Backlinks are essentially links from one website to another and vice versa and it’s a term that despite being overused in the SEO world, still confuses many small business owners because it feels like a “techie” term.
The phrase “backlink” was first coined by Brian Dean and refers to the way that search engines “score” web pages against each other and determine the page ranking in search result pages.
Put simply – if you get enough links back to your website from another website that Google thinks is “authoritative” (i.e. users use search and find that site a lot for a particular keyword or keyphrase) then it’s going to improve your website’s standing (or PageRank – Google’s own scoring system for websites) for that keyword or keyphrase.`
If you have ever been advised to “build you backlinks” by an SEO professional or an agency, then you might want to read on as I will no only explain further why backlinks are important for your business, but I also tell you the secrets of how the professionals do it that you can try on your own website.
So, what’s a backlink again?
It’s link to your website from another website (or a link from yours to theirs and as Google “spiders” the web and crawls your website and web pages it makes a note of what links you have on there and who you are linking to.
Google needs to see links on websites in order to crawl from website to website and as it crawls it notes it’s journey from site to site and the keywords and domain authority shared between the two.
I sourced a really good image I think it explains it better than I can in words from cognitiveseo.com here:
So you linking to other sites and them linking back to you is a good thing and the more links from ‘authoritative’ sites you can get to your own site, the better.
Google ranks each site based on a number of (secret) factors including how many sites link back to it, but you can determine how it views your site with it’s (now also secret) PageRank score. PageRank is the score that Google gives your site based on how “authoritative” it is and is determined by a series of algorithms that process and analyse collected search data.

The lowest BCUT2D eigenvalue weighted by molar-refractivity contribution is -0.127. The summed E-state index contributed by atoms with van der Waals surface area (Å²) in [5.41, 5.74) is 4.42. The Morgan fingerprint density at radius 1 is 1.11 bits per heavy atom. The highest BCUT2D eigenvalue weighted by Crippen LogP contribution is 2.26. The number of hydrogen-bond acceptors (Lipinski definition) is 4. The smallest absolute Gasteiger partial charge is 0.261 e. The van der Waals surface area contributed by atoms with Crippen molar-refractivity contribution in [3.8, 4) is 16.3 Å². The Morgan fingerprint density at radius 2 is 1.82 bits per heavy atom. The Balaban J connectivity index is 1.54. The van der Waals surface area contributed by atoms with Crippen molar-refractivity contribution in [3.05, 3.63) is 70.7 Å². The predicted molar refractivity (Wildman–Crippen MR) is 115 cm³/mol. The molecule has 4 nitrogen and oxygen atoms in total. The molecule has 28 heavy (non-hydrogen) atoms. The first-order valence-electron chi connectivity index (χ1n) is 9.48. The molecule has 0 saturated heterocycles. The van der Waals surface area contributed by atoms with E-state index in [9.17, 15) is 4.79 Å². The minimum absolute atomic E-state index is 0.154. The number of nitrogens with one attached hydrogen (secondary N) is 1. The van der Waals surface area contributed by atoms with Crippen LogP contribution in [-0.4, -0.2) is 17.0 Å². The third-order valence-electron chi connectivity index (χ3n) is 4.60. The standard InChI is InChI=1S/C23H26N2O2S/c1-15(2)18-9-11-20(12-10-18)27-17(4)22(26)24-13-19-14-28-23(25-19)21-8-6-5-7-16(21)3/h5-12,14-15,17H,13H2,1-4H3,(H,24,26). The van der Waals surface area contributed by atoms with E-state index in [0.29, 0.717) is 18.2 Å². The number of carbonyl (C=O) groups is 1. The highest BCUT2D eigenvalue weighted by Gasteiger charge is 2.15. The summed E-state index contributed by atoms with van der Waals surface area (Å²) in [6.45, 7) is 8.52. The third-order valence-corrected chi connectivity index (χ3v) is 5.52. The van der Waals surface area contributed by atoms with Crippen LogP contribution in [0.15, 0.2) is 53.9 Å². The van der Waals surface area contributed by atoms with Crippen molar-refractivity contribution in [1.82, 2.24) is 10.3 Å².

It’s a type of academic citation and allows a genuine relationship to be counted and scored between two websites and so helping Google understand how to rank your site for particular keywords and keyphrases against other sites in a similar sector or subject matter to you.
How do you get another website to link back to you?
The idea is that you produce content that is so valuable, other websites will want to link to it.
Think of every useful Wikipedia page or an article on a national newspaper website. These are links that are authoritative and probably useful in terms of how they have been written and published.
However, considering that over 4.4. million blogs are published every day, it can be hard to get your own content seen let alone linked back to.
You could pay for a website to link back to you but that is considered a bad practice by Google and you could be penalised.
Google would much prefer to show a user an ‘organic’ backlink i.e. one that has been added out of choice by the page author because if you’ve paid for that backlink is it really that useful to the end user (and Google is obsessed with the end user).
Where can you start with building backlinks?
By understanding who is already linking back to you, you can understand if you should do more of what’s working!
With heyvickijakes.com I have been lucky enough to be linked to from various events for whom I have provided presentations and talks. That type of link is exceptionally useful for the user of the site who can click through to find out more about me and what I was/will be speaking about.
This means that what I’ve been doing in terms of outreach has been working and I should be continuing to outreach to other events and websites in that sector: